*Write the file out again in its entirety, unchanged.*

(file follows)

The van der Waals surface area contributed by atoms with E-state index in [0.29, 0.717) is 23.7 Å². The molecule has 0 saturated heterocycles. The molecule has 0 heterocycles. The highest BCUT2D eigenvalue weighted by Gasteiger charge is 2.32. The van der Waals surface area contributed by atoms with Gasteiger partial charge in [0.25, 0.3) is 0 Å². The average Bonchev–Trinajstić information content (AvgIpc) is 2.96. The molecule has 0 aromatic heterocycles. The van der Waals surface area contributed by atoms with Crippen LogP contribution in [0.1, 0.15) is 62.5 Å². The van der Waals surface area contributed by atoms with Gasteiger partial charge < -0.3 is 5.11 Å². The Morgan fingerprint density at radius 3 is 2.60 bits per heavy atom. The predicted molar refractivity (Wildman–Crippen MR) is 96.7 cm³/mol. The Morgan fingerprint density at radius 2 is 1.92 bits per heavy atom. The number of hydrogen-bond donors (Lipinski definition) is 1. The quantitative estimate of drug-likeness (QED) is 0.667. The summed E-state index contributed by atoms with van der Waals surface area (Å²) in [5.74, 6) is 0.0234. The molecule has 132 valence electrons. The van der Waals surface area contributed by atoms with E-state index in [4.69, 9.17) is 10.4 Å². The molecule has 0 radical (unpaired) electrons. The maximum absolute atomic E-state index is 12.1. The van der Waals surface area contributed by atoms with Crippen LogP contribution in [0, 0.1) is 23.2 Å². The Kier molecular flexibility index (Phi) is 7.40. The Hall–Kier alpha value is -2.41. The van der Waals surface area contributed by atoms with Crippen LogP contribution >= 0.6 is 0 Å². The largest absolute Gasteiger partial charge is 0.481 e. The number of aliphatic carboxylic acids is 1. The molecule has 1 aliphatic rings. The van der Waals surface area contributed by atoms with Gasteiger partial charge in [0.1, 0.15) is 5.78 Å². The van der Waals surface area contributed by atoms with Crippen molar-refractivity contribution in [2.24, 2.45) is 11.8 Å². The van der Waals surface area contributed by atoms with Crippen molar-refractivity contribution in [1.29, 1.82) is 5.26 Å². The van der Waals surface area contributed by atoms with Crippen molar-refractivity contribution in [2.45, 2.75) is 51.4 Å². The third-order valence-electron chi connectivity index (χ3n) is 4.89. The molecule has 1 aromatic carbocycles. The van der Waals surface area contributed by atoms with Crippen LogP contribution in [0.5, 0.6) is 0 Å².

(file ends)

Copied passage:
The van der Waals surface area contributed by atoms with E-state index in [0.29, 0.717) is 23.7 Å². The molecule has 0 saturated heterocycles. The molecule has 0 heterocycles. The highest BCUT2D eigenvalue weighted by Gasteiger charge is 2.32. The van der Waals surface area contributed by atoms with Gasteiger partial charge in [0.25, 0.3) is 0 Å². The average Bonchev–Trinajstić information content (AvgIpc) is 2.96. The molecule has 0 aromatic heterocycles. The van der Waals surface area contributed by atoms with Crippen LogP contribution in [0.1, 0.15) is 62.5 Å². The van der Waals surface area contributed by atoms with Gasteiger partial charge < -0.3 is 5.11 Å². The Morgan fingerprint density at radius 3 is 2.60 bits per heavy atom. The predicted molar refractivity (Wildman–Crippen MR) is 96.7 cm³/mol. The Morgan fingerprint density at radius 2 is 1.92 bits per heavy atom. The number of hydrogen-bond donors (Lipinski definition) is 1. The quantitative estimate of drug-likeness (QED) is 0.667. The summed E-state index contributed by atoms with van der Waals surface area (Å²) in [5.74, 6) is 0.0234. The molecule has 132 valence electrons. The van der Waals surface area contributed by atoms with E-state index in [4.69, 9.17) is 10.4 Å². The molecule has 0 radical (unpaired) electrons. The maximum absolute atomic E-state index is 12.1. The van der Waals surface area contributed by atoms with Crippen LogP contribution in [0, 0.1) is 23.2 Å². The Kier molecular flexibility index (Phi) is 7.40. The Hall–Kier alpha value is -2.41. The van der Waals surface area contributed by atoms with Crippen LogP contribution >= 0.6 is 0 Å². The largest absolute Gasteiger partial charge is 0.481 e. The number of aliphatic carboxylic acids is 1. The molecule has 1 aliphatic rings. The van der Waals surface area contributed by atoms with Gasteiger partial charge in [0.1, 0.15) is 5.78 Å². The van der Waals surface area contributed by atoms with Crippen molar-refractivity contribution in [2.24, 2.45) is 11.8 Å². The van der Waals surface area contributed by atoms with Crippen molar-refractivity contribution in [1.29, 1.82) is 5.26 Å². The van der Waals surface area contributed by atoms with Crippen molar-refractivity contribution in [2.45, 2.75) is 51.4 Å². The third-order valence-electron chi connectivity index (χ3n) is 4.89. The molecule has 1 aromatic carbocycles. The van der Waals surface area contributed by atoms with Crippen LogP contribution in [0.5, 0.6) is 0 Å².